1

Hypothesis

Full nodes that run both valid execution client and consensus-client would end up in a sort of deadlock and stop syncing. The consensus-client would try to feed the execution client with a block that the execution client refuses to accept. The only way to resolve the deadlock would be for the full nodes to update their software.


I guess a way this could happen is if >50% of validators in an epoch run the same version of the same execution client, with some kind of bug that causes the validators to build and sign off on an invalid block.

Is my hypothesis correct? What would actually happen? Would all the validators that reject the invalid block be slashed, due to being a minority?

1 Answer 1

0

The official doc of Ethereum POS states as follow:

Proof-of-stake comes with a number of improvements to the now-deprecated proof-of-work system:

  1. better energy efficiency – there is no need to use lots of energy on proof-of-work computations
  2. lower barriers to entry, reduced hardware requirements – there is no need for elite hardware to stand a chance of creating new blocks
  3. reduced centralization risk – proof-of-stake should lead to more nodes securing the network
  4. because of the low energy requirement less ETH issuance is required to incentivize participation
  5. economic penalties for misbehaviour make 51% style attacks exponentially more costly for an attacker compared to proof-of-work
  6. the community can resort to social recovery of an honest chain if a 51% attack were to overcome the crypto-economic defenses

PROOF-OF-STAKE AND SECURITY

The threat of a 51% attack still exists on proof-of-stake as it does on proof-of-work, but it's even riskier for the attackers. An attacker would need 51% of the staked ETH. They could then use their own attestations to ensure their preferred fork was the one with the most accumulated attestations. The 'weight' of accumulated attestations is what consensus clients use to determine the correct chain, so this attacker would be able to make their fork the canonical one. However, a strength of proof-of-stake over proof-of-work is that the community has flexibility in mounting a counter-attack. For example, the honest validators could decide to keep building on the minority chain and ignore the attacker's fork while encouraging apps, exchanges, and pools to do the same. They could also decide to forcibly remove the attacker from the network and destroy their staked ETH. These are strong economic defenses against a 51% attack.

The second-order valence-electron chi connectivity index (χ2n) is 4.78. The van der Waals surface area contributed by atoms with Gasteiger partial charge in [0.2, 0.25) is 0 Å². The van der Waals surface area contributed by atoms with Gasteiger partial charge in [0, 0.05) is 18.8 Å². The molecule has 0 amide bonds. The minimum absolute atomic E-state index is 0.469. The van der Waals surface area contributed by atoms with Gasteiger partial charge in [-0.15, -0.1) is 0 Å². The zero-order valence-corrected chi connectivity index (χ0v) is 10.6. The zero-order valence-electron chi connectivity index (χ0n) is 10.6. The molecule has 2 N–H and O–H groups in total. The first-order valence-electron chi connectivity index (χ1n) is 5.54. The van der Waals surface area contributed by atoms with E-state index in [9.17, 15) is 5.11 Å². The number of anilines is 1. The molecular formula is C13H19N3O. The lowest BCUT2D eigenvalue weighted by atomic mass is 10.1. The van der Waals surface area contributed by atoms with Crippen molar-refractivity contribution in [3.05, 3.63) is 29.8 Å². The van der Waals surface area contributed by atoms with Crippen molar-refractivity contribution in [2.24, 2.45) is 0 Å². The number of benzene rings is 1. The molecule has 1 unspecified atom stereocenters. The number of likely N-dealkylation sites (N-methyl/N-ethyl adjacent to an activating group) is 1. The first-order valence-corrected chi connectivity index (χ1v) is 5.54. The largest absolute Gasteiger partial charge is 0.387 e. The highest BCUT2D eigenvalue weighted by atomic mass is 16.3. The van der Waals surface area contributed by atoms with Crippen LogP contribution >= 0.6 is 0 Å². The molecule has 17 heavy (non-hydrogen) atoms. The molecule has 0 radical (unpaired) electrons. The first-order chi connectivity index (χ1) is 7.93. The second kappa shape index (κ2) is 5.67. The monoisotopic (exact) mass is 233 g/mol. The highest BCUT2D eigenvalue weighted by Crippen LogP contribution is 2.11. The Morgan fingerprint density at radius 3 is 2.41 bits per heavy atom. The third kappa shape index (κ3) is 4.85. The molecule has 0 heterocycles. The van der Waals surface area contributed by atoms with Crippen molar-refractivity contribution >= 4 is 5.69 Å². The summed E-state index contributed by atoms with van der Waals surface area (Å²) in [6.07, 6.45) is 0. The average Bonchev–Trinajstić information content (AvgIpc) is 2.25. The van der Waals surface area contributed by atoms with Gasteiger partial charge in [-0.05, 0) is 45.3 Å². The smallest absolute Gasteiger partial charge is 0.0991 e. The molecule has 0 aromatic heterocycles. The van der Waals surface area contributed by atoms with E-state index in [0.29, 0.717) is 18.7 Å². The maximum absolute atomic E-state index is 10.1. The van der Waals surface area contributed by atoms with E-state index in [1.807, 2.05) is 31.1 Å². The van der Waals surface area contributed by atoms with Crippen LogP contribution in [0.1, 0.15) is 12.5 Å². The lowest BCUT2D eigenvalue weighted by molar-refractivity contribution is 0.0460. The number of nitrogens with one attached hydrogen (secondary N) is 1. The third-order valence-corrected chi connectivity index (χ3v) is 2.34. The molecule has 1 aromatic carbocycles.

51% attacks are just one flavor of malicious activity. Bad actors could attempt long-range attacks (although the finality gadget neutralizes this attack vector), short range 'reorgs' (although proposer boosting and attestation deadlines mitigate this), bouncing and balancing attacks (also mitigated by proposer boosting, and these attacks have anyway only been demonstrated under idealized network conditions) or avalanche attacks (neutralized by the fork choice algorithms rule of only considering the latest message).

Overall, proof-of-stake, as it is implemented on Ethereum, has been demonstrated to be more economically secure than proof-of-work.

1
  • 2
    I don't feel this answers the question. geth is currently used in >66% of execution clients. A software bug in geth could easily happen, and the economic defences against malicious attacks will be irrelevant in that case. And if an invalid block (that causes a negative balance for example) is finalized - how would you revert this? Would it cause validators running erigon/nethermind/besu/akula/reth to be slashed/be stuck in a deadlock? Feb 21, 2023 at 18:21

Your Answer

By clicking “Post Your Answer”, you agree to our terms of service and acknowledge you have read our privacy policy.

Not the answer you're looking for? Browse other questions tagged or ask your own question.